Warning: spoilers ahead for Sunday’s episode of “Game of Thrones,” “Oathbreaker.”
The Starks are certainly undergoing a resurgence.
Sunday’s “Game of Thrones” not only followed up on the resurrection of Jon Snow (Kit Harington), but it also brought back another Stark, Rickon (Art Parkinson). We also saw both Bran Stark (Isaac Hempstead-Wright) and Arya Stark (Maisie Williams) progressing in their respective training.
And as the family builds itself up again, there are plenty of other moments on this week’s episode that point to big theories surrounding the Starks, the Lannisters, and other families.
Here are five important things you probably missed on this week’s “Game of Thrones”:
The prince who was promised.
- Helen Sloan/HBO
Melisandre (Carice van Houten) had mistakenly thought that Stannis Baratheon (Stephen Dillane) was “the prince who was promised.” Since Jon Snow’s resurrection was a success, she seems certain that he is who the prophecy speaks of.
But what is the prophecy? “The prince who was promised” is the second coming of a great hero named Azor Ahai. Ultimately, he will save Westeros from the White Walkers – the zombie-like dead that return during the long night, darkness that lasted a generation – like Azor Ahai had done centuries before.
But to become that, Jon Snow has to fulfill several duties of the prophecy.
The Little Birds.
- Helen Sloan/HBO
Referred to in the books, the “Little Birds” got their first appearance in the show on Sunday’s episode. They belong to Varys’ (Conleth Hill) large network of spies. Seemingly innocent street children, the Little Birds are the source of a lot of information.
The significance of Rickon Stark’s return.
Rickon Stark has been away from the show even longer than Bran Stark. The last time we saw him on-screen before Sunday’s episode was during season three. He was last seen escaping with former Stark servant and “Free Folk” member Osha (Natalia Tena) for Last Hearth to seek protection from Stark loyalists at the House of Umber.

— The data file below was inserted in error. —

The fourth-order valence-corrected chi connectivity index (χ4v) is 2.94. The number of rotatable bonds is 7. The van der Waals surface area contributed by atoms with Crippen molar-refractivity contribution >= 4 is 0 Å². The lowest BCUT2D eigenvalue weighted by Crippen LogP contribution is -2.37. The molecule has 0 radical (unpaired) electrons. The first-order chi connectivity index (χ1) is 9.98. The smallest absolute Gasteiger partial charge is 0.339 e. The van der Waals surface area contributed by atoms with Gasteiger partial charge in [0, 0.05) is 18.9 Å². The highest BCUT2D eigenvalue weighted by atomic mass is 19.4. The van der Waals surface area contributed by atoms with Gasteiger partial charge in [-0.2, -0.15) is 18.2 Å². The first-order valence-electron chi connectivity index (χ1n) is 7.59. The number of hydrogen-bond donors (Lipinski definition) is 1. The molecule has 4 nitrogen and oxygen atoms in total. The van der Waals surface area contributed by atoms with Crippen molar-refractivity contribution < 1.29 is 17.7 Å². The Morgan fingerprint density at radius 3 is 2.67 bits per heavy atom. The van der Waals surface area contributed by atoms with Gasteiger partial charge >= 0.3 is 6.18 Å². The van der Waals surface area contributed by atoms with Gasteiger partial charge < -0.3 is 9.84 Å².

Fearing a war with Jon Snow and the wildlings, though, the Umbers have turned Rickon and Osha over to Ramsay (Iwan Rheon). Could this be the end of the line for Rickon? Is there a hidden plan here to overthrow Ramsay?
The significance of the sword fight at the Tower of Joy.
No doubt, plenty of “Game of Thrones” theorists are going ape-crazy over the appearance of the Tower of Joy, which is located somewhere on the outskirts of Dorne.
It was introduced in a flashback as part of Bran Stark’s training with the Three-Eyed Raven (Max von Sydow). Ned Stark and six companions approached the tower to find it guarded by three members of the Kingsguard. Ned and Howland were the only survivors of the resulting battle.
A woman was screaming inside. There is a popular theory that presumes she is Ned’s sister, screaming in the middle of childbirth. The child is theorized to be Jon Snow. And it feeds into the theory that Ned Stark wasn’t his father.
In order for Jon Snow to truly be the chosen one, he needs to be born from the line of House Targaryen. That brings us back to the popular fan theory that Jon’s real parents are Lyanna Stark and Rhaegar Targaryen. That would make him Daenerys’ (Emilia Clarke) nephew.
Is “Cleganebowl” going to happen?
- Skye Gould/Tech Insider
The danger of Gregor “The Mountain” Glegane (Hafþór Júlíus Björnsson), that big robotic-like guy guarding Cersei Lannister (Lena Headey), that was discussed during the small council meeting cannot be underestimated.
The fact that he has been such a focus is making many fans believe that a theory called “Cleganbowl” will go down. According to this theory, Sandor “The Hound” Clegane (Rory McCann) will return to King’s Landing in order to fight his brother, Gregor “The Mountain” Clegane, to the death in a trial by combat for Cersei.